Luke Watkeys, Business Manager
Last week Karen outlined our top five HR resolutions for 2015. In this blog I’m going to explore one of those resolutions in a bit more detail, specifically the changes in employment law affecting families in the workplace. From 5 April, we will see far reaching changes to maternity, paternity, adoption and parental leave. Are you set up to deal with them?
The biggest change is that the primary carer of a child will soon be able to curb their maternity or adoption leave rights (once their mandatory two weeks’ maternity or adoption leave period has ended) and then share up to the remaining 50 weeks of what would have been their entitlement with their partner. It’s now just a few months until employers will start having to deal with these applications and feel the full effects of this change. We strongly recommend getting to grips with this and implementing a clear policy which explains how it operates, the eligibility criteria and the application process.
2. Changes to statutory adoption leave and pay
The 26-week qualifying period to be eligible to take adoption leave will be removed, bringing it into line with the eligibility requirements for maternity leave. Statutory adoption pay will also be brought into line with statutory maternity pay by setting it at 90% of average weekly earnings for the first six weeks.
New categories of family will also become eligible for adoption leave this year:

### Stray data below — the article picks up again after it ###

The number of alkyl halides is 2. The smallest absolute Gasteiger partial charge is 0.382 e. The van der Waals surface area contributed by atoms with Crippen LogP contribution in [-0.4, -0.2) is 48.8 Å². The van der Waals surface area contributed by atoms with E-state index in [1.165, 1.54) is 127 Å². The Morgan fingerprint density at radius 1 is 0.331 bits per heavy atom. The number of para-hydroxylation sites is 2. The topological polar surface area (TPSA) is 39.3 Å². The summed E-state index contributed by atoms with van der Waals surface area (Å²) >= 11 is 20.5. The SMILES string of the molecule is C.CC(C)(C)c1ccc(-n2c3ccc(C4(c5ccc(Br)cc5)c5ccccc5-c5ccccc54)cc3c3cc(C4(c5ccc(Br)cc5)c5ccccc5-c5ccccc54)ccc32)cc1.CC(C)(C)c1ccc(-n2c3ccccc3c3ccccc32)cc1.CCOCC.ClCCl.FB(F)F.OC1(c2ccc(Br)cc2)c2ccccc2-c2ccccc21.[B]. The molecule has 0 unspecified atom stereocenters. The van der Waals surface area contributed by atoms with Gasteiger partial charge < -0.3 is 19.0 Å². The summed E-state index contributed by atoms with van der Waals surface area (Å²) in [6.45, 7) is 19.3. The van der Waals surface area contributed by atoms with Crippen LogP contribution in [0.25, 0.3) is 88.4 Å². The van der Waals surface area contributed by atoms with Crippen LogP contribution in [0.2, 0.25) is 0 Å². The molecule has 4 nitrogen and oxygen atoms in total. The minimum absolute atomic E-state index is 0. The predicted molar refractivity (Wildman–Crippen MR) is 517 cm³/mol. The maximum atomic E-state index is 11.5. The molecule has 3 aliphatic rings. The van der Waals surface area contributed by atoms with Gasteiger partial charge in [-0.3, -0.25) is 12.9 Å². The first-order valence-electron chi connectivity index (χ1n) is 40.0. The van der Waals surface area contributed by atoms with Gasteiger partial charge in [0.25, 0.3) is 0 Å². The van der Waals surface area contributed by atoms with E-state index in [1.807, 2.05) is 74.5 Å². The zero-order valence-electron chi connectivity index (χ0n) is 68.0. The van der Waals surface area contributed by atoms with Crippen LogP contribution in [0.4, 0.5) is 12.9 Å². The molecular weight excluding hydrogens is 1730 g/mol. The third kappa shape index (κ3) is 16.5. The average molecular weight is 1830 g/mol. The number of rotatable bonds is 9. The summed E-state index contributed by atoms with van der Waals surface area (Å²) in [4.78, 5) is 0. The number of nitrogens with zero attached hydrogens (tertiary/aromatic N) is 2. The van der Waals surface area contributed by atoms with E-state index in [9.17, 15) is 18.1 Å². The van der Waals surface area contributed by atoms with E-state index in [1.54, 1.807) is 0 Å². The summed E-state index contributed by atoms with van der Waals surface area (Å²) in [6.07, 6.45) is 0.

- Surrogate parents will also become eligible for adoption leave. The leave will be available to employees who are, or expect to be, the parents of a child under a parental order.
- Local authority parents who are prospective adopters will also become eligible to take adoption leave.
3. New right to take time off to attend adoption appointments
There will be a new right for employees proposing to adopt a child to take time off to attend up to five adoption appointments. As to payment for this time off, it must be paid where the employee is adopting the child on their own. If the employee is adopting jointly then one of the parents may elect to receive the time off as paid and the other will be entitled to take the time off as unpaid.
4. Child’s age limit for parental leave increases to 18
Parental leave is the statutory right to a period of unpaid leave that at present may be taken by a parent during the first five years of the child’s life. From 5 April however, the age limit for the child will increase from five to 18 years. Parents with sufficient qualifying service will have the right to 18 weeks’ unpaid parental leave up to the child’s 18th birthday.
5. Statutory maternity pay, ordinary paternity pay and adoption pay increase
The rates of statutory maternity, ordinary statutory paternity pay and statutory adoption pay will increase on 5 April 2015, the actual amount to be confirmed.
So not an unsubstantial amount of changes then! Don’t worry about drafting these policies from scratch, we've done all the hard work and created a comprehensive shared parental leave policy as well as amended our existing family and parental leave policies which you can use. For access to our secure online policy bank, get in touch for further information.